The resurgence of a tourism behemoth!
Thailand has undergone many subtle yet quick, swift, and relevant changes in the way they have addressed the issues pertaining to tourism livelihoods and Covid uncertainty. As we read this piece, Thailand has removed almost all the restrictions that were there until only a few months ago barring the requirement of Thai Pass application with mandatory Covid certificate and Insurance coverage, and as we hear it from the media and the people in tourism circle, even the Thai Pass is on its way out from the 1st of July.
What we have noticed in Thailand and especially in Phuket though is that there have been noticeable changes happening in this recovery process on a daily basis but the overall situation is far from normal or healthy. Many shops and malls are still closed. Small outlets selling lifestyle products, taxi operators, boat operators, and restaurants are still suffering and not all have come back to resume their services. Many hotels including some of the renowned hotels and resorts have new ownership now.
Still, there are high hopes of a turnaround and it is not without valid reasons. The number of tourists entering the country has been growing every day and new flights are getting announced from new sectors regularly.
The upscale chains of hotels and resorts have survived and are running packed many times our team facing this situation of having rooms fully sold out on our client’s desired travel dates. Although most 5-star and 4-star properties are very lucrative in terms of room rates, and not just a section and class of travelers who are unruffled by the pandemic have been spoilt for choice, even the budget category travelers are able to get premium resorts and hotels at very attractive tariffs.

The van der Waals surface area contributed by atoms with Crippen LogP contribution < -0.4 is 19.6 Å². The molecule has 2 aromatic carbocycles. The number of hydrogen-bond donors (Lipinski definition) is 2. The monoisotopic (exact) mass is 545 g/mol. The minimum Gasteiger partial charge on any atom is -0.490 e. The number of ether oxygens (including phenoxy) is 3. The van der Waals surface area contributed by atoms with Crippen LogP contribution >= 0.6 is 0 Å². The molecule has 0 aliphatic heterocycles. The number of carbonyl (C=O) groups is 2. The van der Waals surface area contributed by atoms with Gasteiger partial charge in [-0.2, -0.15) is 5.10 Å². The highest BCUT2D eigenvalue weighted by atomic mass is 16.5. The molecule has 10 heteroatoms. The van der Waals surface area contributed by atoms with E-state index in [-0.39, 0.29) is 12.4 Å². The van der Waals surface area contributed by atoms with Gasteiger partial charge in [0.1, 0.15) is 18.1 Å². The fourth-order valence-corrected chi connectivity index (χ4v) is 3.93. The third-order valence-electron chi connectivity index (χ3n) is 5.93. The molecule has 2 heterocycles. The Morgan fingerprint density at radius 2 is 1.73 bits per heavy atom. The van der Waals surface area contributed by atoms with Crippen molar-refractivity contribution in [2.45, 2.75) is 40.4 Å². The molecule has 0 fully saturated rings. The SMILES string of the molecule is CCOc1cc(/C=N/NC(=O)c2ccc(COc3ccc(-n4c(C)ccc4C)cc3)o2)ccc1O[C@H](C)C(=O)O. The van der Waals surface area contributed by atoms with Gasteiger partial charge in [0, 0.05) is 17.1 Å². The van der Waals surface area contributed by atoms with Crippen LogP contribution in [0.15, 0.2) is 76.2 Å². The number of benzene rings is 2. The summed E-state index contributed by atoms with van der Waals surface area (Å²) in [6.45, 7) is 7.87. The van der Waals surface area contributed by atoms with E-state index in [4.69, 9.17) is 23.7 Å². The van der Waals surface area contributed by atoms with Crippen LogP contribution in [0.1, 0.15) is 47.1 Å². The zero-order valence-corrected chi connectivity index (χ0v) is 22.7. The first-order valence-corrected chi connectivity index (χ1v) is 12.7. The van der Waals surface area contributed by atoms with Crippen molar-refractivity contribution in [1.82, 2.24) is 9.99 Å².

This has adversely affected so many 3-star and budget hotels in the island provinces and even in cities such as Bangkok and Pattaya. They have customers too but their revenues have dipped to a level where they can just remain open and meet their operational costs. But this too is a welcome change and a sign that things can potentially improve faster and better.
Surging airfares amid the Ukraine crisis and a volatile global economy are a big concern. If airfares are not within the reach of mass travelers, the ‘bottom of the pyramid’ economy will suffer. Small souvenir shops, cafe & food outlets, cheap garment outlets, facility management service providers, and taxi operators will suffer the most if the number of arrivals gets affected.
That the major shopping attractions of Jungceylon and Central at Patong are still to open is a bit of a downer at the moment, and only time will tell when we see the charm and glamour of Patong’s shopping experience coming alive again.
Amid the concerns, there are many silver linings as well. People’s resilience has always paid off and gradually most businesses will bounce back, it certainly seems so. The street markets selling garments and souvenirs, massage and spa parlors, restaurants & cafes, boat operators and taxi operators are all striving to resume their services in areas near Walking Street and also away from it.